To assess multi-decadal trends in population-level geographic nursery hotspots, individual probability-of-origin density surfaces were summarized through the binary transformation approach by designating each grid cell as a “likely (1)” or “unlikely (0)” location of origin using a defined threshold (step E in Fig 2, [24, 78]). Grid cells with posterior probabilities in the upper 25% of all grid cells were assigned “likely” and the remaining 75% as “unlikely” (see Accuracy and precision of the otolith oxygen isoscape section for details). Individual binary assignment surfaces were summed for each year-class, which produced summary maps with grid cells representing the total number of fish assigned to that location using the defined threshold (step F in Fig 2). Summary maps for each year-class were then divided by the total number of fish for a given year-class so that values ranged from 0 to 1. For visualization purposes, all maps were interpolated using bilinear interpolation.

Accuracy and precision of the otolith oxygen isoscape.

Age-0 juveniles collected in the NEFSC fishery-independent bottom trawl survey from September to October 1996, 2001, and 2003 in the MAB, SNE, GB, and GOM provided a unique opportunity to validate the performance of the southern otolith δ18O isoscape (step G in Fig 2; S3 Table; S1 Fig; n = 59, S. G. Redding, unpublished data). We assumed collection sites of age-0 juveniles to closely represent their natal nurseries given the highly localized migration patterns of age-0 juveniles [50, 65]. Isoscapes for 1996, 2001, and 2003 were generated and geographic natal assignments were made for each age-0 juvenile following the steps defined above. Individual probability-of-origin surfaces were transformed into binary surfaces by designating each grid cell as likely (1) or unlikely (0) through a 75th percentile threshold (see previous section, [24, 78]). Individual fish were deemed correctly assigned when grid cells within their collected subregion (e.g., MAB, SNE) included likely grid cells. Accuracy was defined as the proportion of correctly assigned samples to their known collected subregion, and precision (i.e., threshold) was the proportion of grid cells that were assigned as likely among all grid cells. There is often a trade-off between accuracy and precision: defining a stringent threshold (high precision) reduces the number of likely grid cells and thus leads to lower accuracy, and vice-versa [24, 77, 78]. As such, the threshold was determined by assessing the accuracy of the isoscape across a range of precision thresholds (5 to 95%), and the threshold that provided the best accuracy-precision balance was selected.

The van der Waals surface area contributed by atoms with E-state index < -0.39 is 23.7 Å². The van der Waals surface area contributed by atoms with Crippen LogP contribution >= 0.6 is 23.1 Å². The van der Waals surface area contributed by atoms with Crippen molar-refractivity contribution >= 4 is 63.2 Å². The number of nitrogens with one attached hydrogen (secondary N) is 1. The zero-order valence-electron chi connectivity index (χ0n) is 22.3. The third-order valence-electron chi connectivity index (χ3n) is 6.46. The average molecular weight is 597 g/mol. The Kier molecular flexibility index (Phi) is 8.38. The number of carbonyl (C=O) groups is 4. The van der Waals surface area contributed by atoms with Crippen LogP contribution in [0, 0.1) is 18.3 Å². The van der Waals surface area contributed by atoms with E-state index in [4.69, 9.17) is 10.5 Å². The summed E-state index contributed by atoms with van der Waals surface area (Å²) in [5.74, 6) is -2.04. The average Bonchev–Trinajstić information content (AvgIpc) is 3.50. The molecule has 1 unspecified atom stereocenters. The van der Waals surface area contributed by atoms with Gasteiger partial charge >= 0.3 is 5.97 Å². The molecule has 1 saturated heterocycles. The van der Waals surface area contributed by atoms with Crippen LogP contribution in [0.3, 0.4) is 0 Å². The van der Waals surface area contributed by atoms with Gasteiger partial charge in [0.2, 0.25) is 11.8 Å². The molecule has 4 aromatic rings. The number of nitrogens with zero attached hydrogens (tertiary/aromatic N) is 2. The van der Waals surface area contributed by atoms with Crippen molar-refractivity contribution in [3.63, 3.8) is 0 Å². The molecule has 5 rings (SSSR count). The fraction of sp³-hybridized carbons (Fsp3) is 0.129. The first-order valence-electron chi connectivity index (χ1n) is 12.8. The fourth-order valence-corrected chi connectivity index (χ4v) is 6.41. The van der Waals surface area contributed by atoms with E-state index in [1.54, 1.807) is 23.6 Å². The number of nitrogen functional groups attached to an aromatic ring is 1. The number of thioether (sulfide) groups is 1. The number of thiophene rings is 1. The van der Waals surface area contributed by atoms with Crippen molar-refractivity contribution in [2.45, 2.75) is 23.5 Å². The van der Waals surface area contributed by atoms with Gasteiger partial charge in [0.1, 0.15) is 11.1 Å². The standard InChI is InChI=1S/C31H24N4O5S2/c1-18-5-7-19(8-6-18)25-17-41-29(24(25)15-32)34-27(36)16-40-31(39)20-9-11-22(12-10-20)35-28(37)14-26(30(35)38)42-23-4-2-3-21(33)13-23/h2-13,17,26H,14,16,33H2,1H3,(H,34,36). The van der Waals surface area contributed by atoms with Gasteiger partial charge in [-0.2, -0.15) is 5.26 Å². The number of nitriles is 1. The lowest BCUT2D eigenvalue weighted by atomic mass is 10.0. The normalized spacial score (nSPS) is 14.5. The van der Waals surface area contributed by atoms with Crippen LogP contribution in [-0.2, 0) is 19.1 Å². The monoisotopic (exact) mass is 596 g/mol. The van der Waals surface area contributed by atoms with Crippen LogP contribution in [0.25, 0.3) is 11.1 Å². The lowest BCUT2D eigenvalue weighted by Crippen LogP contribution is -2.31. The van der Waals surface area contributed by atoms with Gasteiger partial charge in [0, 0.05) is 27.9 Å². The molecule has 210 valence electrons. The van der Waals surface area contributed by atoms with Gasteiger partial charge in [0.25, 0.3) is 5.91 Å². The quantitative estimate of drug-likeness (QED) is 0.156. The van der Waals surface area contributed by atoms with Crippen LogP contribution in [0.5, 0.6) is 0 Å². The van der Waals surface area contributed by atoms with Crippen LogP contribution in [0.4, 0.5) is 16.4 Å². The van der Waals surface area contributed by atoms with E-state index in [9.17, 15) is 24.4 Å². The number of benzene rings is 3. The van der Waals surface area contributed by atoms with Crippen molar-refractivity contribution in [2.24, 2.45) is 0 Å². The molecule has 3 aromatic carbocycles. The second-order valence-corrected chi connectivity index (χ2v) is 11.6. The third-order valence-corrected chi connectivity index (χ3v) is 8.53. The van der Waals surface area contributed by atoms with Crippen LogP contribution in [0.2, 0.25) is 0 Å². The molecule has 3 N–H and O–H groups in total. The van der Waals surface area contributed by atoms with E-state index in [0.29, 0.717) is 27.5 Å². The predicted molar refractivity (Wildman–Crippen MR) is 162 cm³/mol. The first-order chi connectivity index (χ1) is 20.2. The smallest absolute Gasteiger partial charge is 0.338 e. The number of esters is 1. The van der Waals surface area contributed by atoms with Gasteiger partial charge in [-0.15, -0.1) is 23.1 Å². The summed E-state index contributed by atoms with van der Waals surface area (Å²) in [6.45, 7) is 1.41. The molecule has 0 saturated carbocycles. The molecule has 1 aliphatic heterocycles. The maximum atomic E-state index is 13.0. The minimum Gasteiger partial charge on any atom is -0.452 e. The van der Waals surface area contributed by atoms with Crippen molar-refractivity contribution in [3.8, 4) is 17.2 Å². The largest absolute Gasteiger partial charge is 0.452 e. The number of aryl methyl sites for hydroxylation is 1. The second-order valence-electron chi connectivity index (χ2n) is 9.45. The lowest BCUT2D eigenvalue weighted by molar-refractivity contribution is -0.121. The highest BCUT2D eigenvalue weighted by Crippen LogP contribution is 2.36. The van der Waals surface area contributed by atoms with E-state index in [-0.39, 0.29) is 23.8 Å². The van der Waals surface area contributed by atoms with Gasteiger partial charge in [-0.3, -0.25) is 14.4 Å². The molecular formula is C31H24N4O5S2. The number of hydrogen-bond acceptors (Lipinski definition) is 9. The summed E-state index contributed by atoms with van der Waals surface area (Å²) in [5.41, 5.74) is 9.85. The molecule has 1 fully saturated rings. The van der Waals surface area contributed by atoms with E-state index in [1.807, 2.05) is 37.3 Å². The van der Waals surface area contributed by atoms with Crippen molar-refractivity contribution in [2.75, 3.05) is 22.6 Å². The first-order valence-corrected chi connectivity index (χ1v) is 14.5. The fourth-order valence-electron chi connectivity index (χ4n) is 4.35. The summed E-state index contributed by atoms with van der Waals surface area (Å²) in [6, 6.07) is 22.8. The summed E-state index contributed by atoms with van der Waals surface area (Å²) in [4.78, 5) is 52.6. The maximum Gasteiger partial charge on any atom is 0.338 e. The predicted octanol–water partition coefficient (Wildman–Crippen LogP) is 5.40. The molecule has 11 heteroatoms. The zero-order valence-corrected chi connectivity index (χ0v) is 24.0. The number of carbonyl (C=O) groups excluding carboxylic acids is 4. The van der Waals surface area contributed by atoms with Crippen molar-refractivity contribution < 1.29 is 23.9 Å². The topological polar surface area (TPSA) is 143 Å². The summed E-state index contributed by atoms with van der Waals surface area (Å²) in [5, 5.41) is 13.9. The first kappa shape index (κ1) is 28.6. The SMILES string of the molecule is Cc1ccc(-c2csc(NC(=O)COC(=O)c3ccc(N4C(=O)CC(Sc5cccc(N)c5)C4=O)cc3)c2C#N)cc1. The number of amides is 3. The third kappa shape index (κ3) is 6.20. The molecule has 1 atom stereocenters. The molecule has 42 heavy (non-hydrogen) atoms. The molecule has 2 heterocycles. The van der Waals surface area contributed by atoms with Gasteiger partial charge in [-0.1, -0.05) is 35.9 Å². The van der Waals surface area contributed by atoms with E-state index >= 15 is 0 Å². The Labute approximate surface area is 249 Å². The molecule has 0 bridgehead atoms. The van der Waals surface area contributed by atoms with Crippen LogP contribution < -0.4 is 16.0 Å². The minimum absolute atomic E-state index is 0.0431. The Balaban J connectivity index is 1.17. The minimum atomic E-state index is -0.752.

Baseline otolith stable isotope composition

Significant differences of baseline otolith δ18O and δ13C were detected between contingents (Two-way MANOVA, pcontingent < 0.001; Fig 3), and across year-classes (pyear-class < 0.001), with a significant interaction effect between contingent and year-class (pcontingent:year-class < 0.001). Multivariate pairwise comparison between contingents nested within each year-class detected significant differences in all year-classes except for 1974 and 2016 (Fig 3). Baseline otolith δ18O and δ13C values of year-classes 1973 and 1974 showed less distinction between contingents compared to those from year-classes 1998–2000 [61], but exhibited similar patterns to those from the recent year-classes (2011–2016, [63]) in which the northern contingent generally exhibited lower δ18O and higher δ13C values compared to the southern contingent.

Fig 3. Northwest Atlantic mackerel baseline otolith oxygen and carbon stable isotope values (δ18O/δ13C).

Northern and southern contingent baselines are shown for year-classes 1973, 1974 (purple headers), 1998–2000 (green headers), and 2011–2016 (blue headers). 95% confidence ellipses are provided for each contingent. Results from two-way multivariate analysis of variance (MANOVA) pairwise comparison and cross-validated mean classification accuracy with a threshold probability level of 0.7 are shown for each year-class. Data for year-classes 1998–2000 and 2011–2016 are from Redding et al. [61] and Arai et al. [63].

Classification performance